India is now gearing up to achieve the 90-90-90 targets to minimize HIV transmission. Under this 90 per cent of all people living with HIV (PLHIV) will know their HIV status, 90 per cent of all PLHIV will receive antiretroviral therapy (ART) and 90 per cent of all people receiving ART will have suppressed viral load to minimize HIV transmission.
The National AIDS Control Programme (NACO)'s move from targeted viral load test (VLT) to routine VLT for all patients on ART is a step in the right direction. This will help in earlier and more accurate detection of treatment failure. A viral load test will be conducted for all patients at 6 and 12 months after initiation of ART. All second/third line patients will be tested every 6 months and the first line patients will be tested annually after 12 months of ART initiation, said Dr Ishwar Gilada, president of ASI and Governing Council Member of International AIDS Society.
VLT in India is done only at 10 national reference laboratories for suspected treatment failure cases. In 2016-17, only around 16,500 PLHIV who were on ART received VLT, but this capacity is escalated to 160,000 VLT in public-private partnership initiative. As per WHO and NACO guidelines, every PLHIV should have received the VLT. With such a small VLT capacity, it is not known how many of the documented 11.81 lakhs people on ART are virally suppressed, he added.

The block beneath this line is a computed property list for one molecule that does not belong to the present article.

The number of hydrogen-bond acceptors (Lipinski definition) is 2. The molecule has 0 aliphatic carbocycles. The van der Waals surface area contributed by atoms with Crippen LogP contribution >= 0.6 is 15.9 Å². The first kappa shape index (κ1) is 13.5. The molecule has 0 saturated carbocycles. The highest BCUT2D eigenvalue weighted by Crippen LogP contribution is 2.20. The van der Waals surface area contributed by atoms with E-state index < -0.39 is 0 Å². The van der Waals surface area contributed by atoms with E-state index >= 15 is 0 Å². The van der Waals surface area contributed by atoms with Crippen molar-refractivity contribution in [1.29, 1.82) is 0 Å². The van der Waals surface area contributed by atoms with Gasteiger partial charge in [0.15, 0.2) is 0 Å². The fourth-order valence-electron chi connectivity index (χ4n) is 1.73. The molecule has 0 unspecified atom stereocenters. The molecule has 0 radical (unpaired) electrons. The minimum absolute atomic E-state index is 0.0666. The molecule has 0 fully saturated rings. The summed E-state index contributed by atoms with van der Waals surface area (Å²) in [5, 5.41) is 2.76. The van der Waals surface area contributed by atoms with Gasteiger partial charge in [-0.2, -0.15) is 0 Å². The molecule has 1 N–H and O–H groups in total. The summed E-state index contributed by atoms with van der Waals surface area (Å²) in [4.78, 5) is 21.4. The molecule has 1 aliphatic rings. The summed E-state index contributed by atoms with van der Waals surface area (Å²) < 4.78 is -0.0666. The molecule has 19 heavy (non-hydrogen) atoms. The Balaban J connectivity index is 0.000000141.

The HIV viral load test is used initially, along with a CD4 count, to determine the status of HIV infection in a person diagnosed with the disease.
With an estimated 21 lakh people living with HIV, India has the third highest burden of HIV in the world, after South Africa and Nigeria. India is among 193 countries that are aiming to end AIDS by 2030 and achieve 90-90-90 targets by 2020; which are not just milestones set by UNAIDS but also enshrined in Government of India’s National Health Policy (NHP 2017), said Dr. Gilada at the 18th Conference of AIDS Society of India (ASI), a nationwide network of medical experts providing HIV care, held here in Bengaluru.
“Despite formidable challenges, India has made commendable progress towards these ambitious goals, but there is a very long way ahead of us, if we are to deliver on these promises. Some partial success must not set in any complacency,” noted Dr Gilada who was among the first Indian doctors to begin HIV care.
“India’s AIDS response is at a precarious point. The new HIV infections which amounted to 87,580 is a decline of just 27 per cent between 2010-2017. Now this warrant us to reflect if we could have done better in preventing HIV transmission, diagnosing more PLHIV and putting more people on ART to inch closer towards 90-90-90 goals. We are almost the halfway point to reach the 90-90-90 targets by 2020, however the pace of progress in India has to be speeded up to match our national ambition to reach these goals,” he said.
“The theme of ASICON 2018 is ‘Breaking barriers for health, hope and healing.’ The clock is indeed ticking to break the barriers that stand in India’s way of achieving the 90-90-90 targets by 2020. After India adopted WHO’s Test and Treat strategy as a national policy, the entire machinery has been gearing up to achieve these targets. We are just about 26 months away from the deadline and a lot is yet to be achieved,” said Dr Gilada.